Medya Dhir and the Fraternity Foundation for Human Rights29 March 2021
Leading the way for civil society in north-eastern Syria
The Fraternity Foundation for Human Rights (FFHR) is a leading Syrian organisation defending freedom of association and peaceful assembly.
When civil protests against the regime of Bashar al-Assad erupted in Syria in 2011, hopes for a peaceful democratic transition were high. As violence escalated into armed conflict, many human rights activists distanced themselves from military confrontations and intensified their calls for a peaceful and democratic transition. Among them were the founders of the Fraternity Foundation for Human Rights (FFHR).
FFHR was established in 2013 in the north east of Syria. Initially named ‘The Fraternity Centre for Democracy and Civil Society’, the organisation’s founders wanted to respond to the local population’s emerging needs. In those early days, most of its projects revolved around women’s economic empowerment, children’s protection and public awareness of human rights.
Leading the way for civil society in north-eastern Syria
As more local civil society organisations and NGOs were founded within the region, FFHR began to focus its work on issues related to the right to freedom of association and peaceful assembly, the core of their work today. It now works actively to promote principles of non-violence, civic engagement, advocacy, and human rights. It organises trainings for civil society organisations and dialogue sessions, prepares training manuals and produces analytical reports on local regulations.This work was made possible by EED’s support, and this has also helped fund FFHR’s advocacy activities.
Today, advocacy is an important part of FFHR’s work. It works to mobilise citizens and to put pressure on local authorities to ensure that legislation on civic participation complies with international standards. The Foundation regularly publishes research and policy papers with recommendations for best practices. In a recent development, it has now established a legal unit to monitor violations of the freedom of association and to defend affected organisations.
Today, FFHR is registered and continues to operate in north-eastern Syria, an area that is under the control of the still recent Kurdish Autonomous Administration.
“We began to work in our own region. We identified needs and we worked to build the experience we needed to lead the way for others,” says Medya Dhir, FFHR General Director in an interview with EED. He notes that over the years, the team has also attended multiple capacity-building training sessions from international organisations on how to build and manage an NGO working in the human rights sector.
A catalyst for change
Dhir explains that this knowledge and experience contributed to a recent action by the Office of Organisational Affairs in the Autonomous Administration reversing a decision to withdraw operating authorisations for 50 NGOs in the area. Five other organisations managed to obtain permits and resume their work. This followed a vigorous advocacy campaign by FFHR who issued a policy paper, with clear demands and recommendations addressed to local institutions.
The Foundation was also able to put pressure on the authorities to redraft legislation on civil society work in north-east Syria in consultation with local civil society organisations. The local authorities eventually invited it to review the new draft law on association. “This is an important step, and an indicator that advocacy efforts are beginning to bear fruit. We want to push harder to make bigger gains,” states Dhir.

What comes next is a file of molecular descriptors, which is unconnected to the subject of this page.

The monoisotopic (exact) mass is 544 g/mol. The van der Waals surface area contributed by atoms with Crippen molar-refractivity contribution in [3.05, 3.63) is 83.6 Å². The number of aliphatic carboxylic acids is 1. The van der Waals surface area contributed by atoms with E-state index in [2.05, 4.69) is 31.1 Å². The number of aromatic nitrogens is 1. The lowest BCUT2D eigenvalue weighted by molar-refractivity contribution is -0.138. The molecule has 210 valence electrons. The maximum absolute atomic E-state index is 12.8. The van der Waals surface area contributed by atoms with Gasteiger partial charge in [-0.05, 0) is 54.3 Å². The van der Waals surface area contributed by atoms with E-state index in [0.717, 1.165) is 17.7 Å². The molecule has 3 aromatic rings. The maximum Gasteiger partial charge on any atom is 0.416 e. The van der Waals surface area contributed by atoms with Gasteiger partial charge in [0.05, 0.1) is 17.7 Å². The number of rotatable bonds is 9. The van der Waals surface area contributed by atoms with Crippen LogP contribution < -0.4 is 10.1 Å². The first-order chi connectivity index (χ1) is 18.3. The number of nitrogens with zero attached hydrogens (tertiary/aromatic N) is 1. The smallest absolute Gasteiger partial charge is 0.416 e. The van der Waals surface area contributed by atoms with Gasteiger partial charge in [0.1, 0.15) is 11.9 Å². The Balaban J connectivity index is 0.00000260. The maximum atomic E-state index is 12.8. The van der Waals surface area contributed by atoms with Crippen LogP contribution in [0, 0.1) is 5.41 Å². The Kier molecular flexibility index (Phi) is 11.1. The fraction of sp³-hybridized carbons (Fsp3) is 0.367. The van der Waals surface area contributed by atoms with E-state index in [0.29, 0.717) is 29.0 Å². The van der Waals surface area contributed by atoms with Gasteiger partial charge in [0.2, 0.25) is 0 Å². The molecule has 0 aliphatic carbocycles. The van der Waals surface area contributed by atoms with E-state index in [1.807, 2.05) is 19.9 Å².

Finding new ways to work at the time of COVID-19
As the COVID-19 pandemic forced the team to adapt to teleworking, Dhir and her colleagues conducted training sessions on working from home for its staff as well as for their partner organisations, an approach that she notes is frequently taken by the Foundation. “We always try to include our partners in all training opportunities. It’s a good way to empower local talents,” she says.
The pandemic also meant rethinking the re-organisation of activities. Dhir tells that on one occasion, they decided to broadcast an event on a prominent radio station, enabling them to reach a much wider audience than would have been possible in pre-Covid times. In the end, the seminar was watched by 4,000 people, including representatives from civil society organisations. Discussions centred around civic participation and civil society organisations' absence from local political dialogues.
Ten years after the Syrian uprising
A decade after the beginning of the Syrian uprising, Dhir believes that one of the regime’s biggest crimes is its distortion of the intellectual, moral and cognitive structure of Syrian society. She emphasises that, “what we need today is not just a political settlement, but the consolidation of democratic principles in our country.”
She believes that FFHR’s work is crucial to build a new democratic society in Syria, especially at a moment when international aid to Syria prioritises humanitarian aid over democracy support.
She also believes that EED’s support has enabled FFHR to strengthen its role as a mentor for similar organisations in the region. “When the local authorities know you are supported by an independent international organisation, your actions are seen differently. They are seen in a positive light,” Dhir says. In her experience, local authorities in the region are more responsive when they know that the funds are not politically affiliated.
The Foundation is now working hard to establish its goals for the future. Dhir would like to expand FFHR’s work to other Syrian regions, and work on legislative reform at a national level.